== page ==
Just when you least expect it, it’s town meeting time. Harvard citizens are called to gather on the field in front of the Bromfield School and library this Saturday, June 20, to debate and decide 21 articles including a $33.7 million omnibus budget—unbalanced and the largest in town history—and 15 capital projects, including three that would require borrowing a total of $5.9 million.
The meeting is both novel and concerning. It’s the first to be held in the midst of a pandemic. It’s certainly the first in in anyone’s memory to be held outdoors, under tents and on the grass, prompting comparisons of town politics and the circus. And it’s the first to be devoted almost exclusively to financial matters, the first of two sessions, one this spring, the next in the fall.
Town officials hope the meeting can be wrapped up by early afternoon. With its focus on financial matters, there will be no wrangling over impenetrably complex bylaws. Organizers have taken extraordinary measures to ensure everyone’s safety and minimize the risk of COVID-19 infection. But the risk remains, and if a recent Press survey is any indication, many older citizens will choose to stay home. With so much at stake, including a vote on an addition for the senior center, it would be a shame not to have a full representation of town residents. There is considerable support for convening the meeting and then, after dealing with articles that can’t wait, suspending the meeting for 30 days. By then not only might the risks have subsided, but more will be known about the state of local and commonwealth finances.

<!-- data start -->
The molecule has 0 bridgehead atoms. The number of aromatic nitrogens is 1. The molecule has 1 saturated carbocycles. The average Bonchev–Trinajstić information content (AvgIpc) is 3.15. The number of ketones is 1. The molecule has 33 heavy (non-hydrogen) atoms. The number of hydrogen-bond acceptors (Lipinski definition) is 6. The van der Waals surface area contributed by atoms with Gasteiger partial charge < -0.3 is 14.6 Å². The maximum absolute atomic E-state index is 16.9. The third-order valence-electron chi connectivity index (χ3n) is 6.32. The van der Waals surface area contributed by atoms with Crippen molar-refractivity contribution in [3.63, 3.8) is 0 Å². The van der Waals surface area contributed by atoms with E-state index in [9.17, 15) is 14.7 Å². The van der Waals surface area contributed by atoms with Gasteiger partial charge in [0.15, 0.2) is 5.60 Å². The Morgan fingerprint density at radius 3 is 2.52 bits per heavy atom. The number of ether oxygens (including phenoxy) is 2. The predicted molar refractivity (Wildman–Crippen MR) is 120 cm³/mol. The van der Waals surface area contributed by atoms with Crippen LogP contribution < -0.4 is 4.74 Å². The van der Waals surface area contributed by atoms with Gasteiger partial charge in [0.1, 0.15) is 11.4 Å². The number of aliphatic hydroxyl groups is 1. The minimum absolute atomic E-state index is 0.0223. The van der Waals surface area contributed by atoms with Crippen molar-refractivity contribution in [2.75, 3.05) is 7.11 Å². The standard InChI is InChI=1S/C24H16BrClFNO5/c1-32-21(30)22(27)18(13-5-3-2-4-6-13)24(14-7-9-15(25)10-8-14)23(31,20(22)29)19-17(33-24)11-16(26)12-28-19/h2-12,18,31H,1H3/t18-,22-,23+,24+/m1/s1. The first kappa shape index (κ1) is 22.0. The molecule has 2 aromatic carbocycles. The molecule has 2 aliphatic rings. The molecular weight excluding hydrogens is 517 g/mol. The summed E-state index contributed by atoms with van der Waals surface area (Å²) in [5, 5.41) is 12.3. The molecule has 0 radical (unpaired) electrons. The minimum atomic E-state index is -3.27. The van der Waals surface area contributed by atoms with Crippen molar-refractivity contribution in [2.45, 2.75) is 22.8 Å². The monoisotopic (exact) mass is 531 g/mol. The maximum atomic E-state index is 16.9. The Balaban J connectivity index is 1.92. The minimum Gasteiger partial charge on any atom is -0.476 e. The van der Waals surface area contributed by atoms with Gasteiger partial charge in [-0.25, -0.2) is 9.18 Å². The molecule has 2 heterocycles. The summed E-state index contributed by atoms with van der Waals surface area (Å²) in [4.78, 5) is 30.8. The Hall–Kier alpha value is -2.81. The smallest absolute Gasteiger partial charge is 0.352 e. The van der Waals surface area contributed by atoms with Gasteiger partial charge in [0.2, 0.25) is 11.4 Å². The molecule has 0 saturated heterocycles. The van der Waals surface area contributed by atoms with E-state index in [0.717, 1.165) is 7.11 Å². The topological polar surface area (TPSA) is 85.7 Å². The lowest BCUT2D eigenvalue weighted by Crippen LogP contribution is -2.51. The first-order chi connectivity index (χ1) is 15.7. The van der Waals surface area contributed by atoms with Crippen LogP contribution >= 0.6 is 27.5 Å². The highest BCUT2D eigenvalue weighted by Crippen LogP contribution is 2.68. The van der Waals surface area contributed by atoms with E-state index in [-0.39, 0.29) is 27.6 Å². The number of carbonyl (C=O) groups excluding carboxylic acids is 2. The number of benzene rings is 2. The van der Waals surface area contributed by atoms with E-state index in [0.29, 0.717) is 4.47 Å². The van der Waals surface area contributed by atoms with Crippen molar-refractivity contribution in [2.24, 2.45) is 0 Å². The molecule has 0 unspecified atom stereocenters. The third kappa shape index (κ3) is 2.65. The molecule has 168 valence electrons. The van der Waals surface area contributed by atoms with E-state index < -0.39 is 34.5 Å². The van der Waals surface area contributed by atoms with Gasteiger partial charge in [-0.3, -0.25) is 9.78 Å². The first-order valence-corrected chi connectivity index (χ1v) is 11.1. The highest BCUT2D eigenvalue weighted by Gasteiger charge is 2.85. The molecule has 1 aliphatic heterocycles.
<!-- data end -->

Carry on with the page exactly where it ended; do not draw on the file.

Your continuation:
Inside this issue of the Press you’ll find some tools to help you make sense of this year’s proceedings. Read our Insider’s Guide to Town Meeting, with its handy map, to plan your day. Then turn to our Warrant in Plain English for a concise look at every item on the agenda. We’ve analyzed in depth two of this year’s most debate-worthy articles, the budget and a request by Parks and Recreation for jurisdiction over the town beach and certain athletic fields.
Then on Saturday morning, come if you can—with face mask, bottled water, snacks, warrant booklet, Harvard Press, sun/rain protection, disinfectant wipes, a card with your name and address printed on it for easy check-in (since masks are mandatory) and a commitment to keeping your neighbors safe.
As an attendee, you’ll get to decide what happens next. And in a world tilting towards more centralized, less representative governance, that right is a privilege.